Renoprotective Effects of the Angiotensin-Receptor Antagonist Irbesartan in Patients With Nephropathy Due to Type 2 Diabetes - Renoprotective Effects of the Angiotensin-Receptor Antagonist Irbesartan in Patients With Nephropathy Due to Type 2 Diabetes
Renoprotective Effects of the Angiotensin-Receptor Antagonist Irbesartan in Patients With Nephropathy Due to Type 2 Diabetes.
Does the angiotensin-II receptor blocker irbesartan or the calcium channel blocker amlodipine slow the progression of diabetic nephropathy independent of blood pressure lowering effects?
Patients Enrolled: 1715
1715 hypertensive diabetics age 30–70 years with proteinuria (> 900 mg/24hrs) were randomized to placebo, irbesartan (300mg/d) or amlodipine (10mg/d). Target BP was 135/85 mm Hg or less in each group. The assigned agent could be supplemented with any non-ACE-related antihypertensive agents. The primary composite end point was a doubling of the baseline creatinine, onset of end-stage renal disease or death. The secondary end point was the composite of major cardiovascular events including stroke and amputation.
The average age was 59 years, 67% male, 58% insulin dependent, 28% had cardiovascular disease and mean values for clinical variables were: BMI 30.5kg/m2, BP 160/87 mm Hg, creatinine 1.67 mg/dL, urine protein 2.9 g/hrs and glycosylated Hgb 8.2%. Average follow-up was 2.6 years. Irbestartan therapy was associated with a 20% reduction in the primary end point compared to placebo (p=0.02) and 23% less than amlodipine (p = 0.006). The mean rate of change in serum creatinine was 0.45 mg/dL/year on irbesarten, 0.57mg/dL/year on amlodipine and 0.59mg/dL/year on placebo. Proteinuria was reduced by an average of 33% with irbesartan compared to 6% with amlodipine and 10% with placebo. The results were independent of the blood pressure lowering which was similar with irbesartan and amlodipine and each slightly greater than placebo. There were no between group differences in deaths or composite CV events, but compared to placebo, there were 23% less hospitalizations for CHF with irbesartan and 41% less non-fatal MIs with amlodipine.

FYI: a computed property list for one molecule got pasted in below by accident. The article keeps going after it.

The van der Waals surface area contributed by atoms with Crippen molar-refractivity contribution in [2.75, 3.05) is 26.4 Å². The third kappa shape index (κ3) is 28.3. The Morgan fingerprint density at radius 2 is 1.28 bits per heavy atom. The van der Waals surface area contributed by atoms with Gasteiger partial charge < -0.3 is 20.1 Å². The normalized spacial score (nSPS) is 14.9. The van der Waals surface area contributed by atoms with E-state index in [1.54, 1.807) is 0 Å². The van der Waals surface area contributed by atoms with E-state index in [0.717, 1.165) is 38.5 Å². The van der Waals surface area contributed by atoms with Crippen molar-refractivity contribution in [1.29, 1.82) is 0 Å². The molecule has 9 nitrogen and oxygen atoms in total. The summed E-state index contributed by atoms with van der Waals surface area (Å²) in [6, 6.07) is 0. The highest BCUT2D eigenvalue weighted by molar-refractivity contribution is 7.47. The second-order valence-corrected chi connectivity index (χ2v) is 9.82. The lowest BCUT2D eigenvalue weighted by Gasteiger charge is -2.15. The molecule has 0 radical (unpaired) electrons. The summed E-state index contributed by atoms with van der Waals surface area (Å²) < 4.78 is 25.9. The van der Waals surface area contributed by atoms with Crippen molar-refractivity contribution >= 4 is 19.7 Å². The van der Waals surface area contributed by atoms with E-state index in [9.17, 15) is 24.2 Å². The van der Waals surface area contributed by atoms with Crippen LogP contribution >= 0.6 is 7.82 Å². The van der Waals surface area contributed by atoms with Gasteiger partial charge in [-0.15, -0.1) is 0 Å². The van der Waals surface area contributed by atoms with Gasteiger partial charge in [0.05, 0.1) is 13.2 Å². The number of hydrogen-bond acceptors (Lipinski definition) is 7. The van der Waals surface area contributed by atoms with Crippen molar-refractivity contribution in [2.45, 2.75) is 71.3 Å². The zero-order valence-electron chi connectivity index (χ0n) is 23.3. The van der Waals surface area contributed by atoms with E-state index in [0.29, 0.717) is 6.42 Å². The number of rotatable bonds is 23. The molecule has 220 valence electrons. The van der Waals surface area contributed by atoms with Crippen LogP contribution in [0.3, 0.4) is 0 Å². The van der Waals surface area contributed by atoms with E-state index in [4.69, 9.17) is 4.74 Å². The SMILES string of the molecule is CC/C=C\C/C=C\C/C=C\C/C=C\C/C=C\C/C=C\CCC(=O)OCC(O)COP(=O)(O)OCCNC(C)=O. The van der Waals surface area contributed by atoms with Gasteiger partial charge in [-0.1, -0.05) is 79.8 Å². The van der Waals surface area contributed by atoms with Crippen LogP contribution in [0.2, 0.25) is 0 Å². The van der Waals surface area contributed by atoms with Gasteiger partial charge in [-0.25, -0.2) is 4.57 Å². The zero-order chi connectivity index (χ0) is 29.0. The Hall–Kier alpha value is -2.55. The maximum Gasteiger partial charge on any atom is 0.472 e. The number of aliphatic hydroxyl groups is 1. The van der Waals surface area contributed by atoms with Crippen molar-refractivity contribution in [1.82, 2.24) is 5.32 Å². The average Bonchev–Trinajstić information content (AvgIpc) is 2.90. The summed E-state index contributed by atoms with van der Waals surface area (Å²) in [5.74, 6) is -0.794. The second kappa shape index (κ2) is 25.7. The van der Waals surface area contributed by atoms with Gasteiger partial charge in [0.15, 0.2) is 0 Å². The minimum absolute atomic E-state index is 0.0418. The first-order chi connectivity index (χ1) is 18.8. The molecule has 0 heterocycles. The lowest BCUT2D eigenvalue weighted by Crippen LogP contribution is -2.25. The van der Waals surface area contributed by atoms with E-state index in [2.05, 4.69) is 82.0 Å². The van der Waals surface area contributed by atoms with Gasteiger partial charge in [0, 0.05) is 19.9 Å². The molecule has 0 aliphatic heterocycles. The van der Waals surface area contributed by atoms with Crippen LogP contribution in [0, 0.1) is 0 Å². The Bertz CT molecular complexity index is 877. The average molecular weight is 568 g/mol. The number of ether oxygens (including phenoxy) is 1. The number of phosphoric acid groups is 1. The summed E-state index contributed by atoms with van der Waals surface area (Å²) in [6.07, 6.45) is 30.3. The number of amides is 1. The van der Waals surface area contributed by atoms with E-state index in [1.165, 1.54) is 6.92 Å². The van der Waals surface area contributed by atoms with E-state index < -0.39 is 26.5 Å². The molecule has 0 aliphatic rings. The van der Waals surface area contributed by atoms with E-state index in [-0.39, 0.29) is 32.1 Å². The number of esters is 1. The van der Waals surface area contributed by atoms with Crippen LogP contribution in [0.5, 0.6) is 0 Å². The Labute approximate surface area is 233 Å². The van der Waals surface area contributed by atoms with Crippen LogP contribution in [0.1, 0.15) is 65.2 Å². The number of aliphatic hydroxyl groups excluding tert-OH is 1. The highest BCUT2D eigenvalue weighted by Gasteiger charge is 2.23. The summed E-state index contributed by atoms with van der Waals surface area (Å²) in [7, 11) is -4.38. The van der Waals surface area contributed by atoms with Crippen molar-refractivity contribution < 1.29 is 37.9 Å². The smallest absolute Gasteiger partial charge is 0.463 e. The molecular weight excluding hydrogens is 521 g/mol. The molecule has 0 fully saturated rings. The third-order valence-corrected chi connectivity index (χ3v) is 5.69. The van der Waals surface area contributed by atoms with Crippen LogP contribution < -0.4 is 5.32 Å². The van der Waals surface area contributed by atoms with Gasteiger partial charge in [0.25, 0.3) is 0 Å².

The angiotensin-II receptor blocker irbesartan is effective in protecting against the progression of nephropathy due to type 2 diabetes. The protection is independent of the reduction in blood pressure.
Unfortunately this study does not help the clinician decide between an ARB or ACEi in diabetics with renal failure and proteinuria, which is the more important question. See the discussion in Editors Comments that follows.
1. Lewis EJ, Hunsicker LG, Clarke WR, et al. for the Collaborative Study Group. N Engl J Med 2001;345:851-60.
Keywords: Angiotensin Receptor Antagonists, Stroke, Insulin, Follow-Up Studies, Kidney Failure, Chronic, Diabetes Mellitus, Type 2, Proteinuria, Diabetic Nephropathies, Creatinine, Tetrazoles, Calcium Channel Blockers, Biphenyl Compounds, Body Mass Index, Amlodipine, Hypertension
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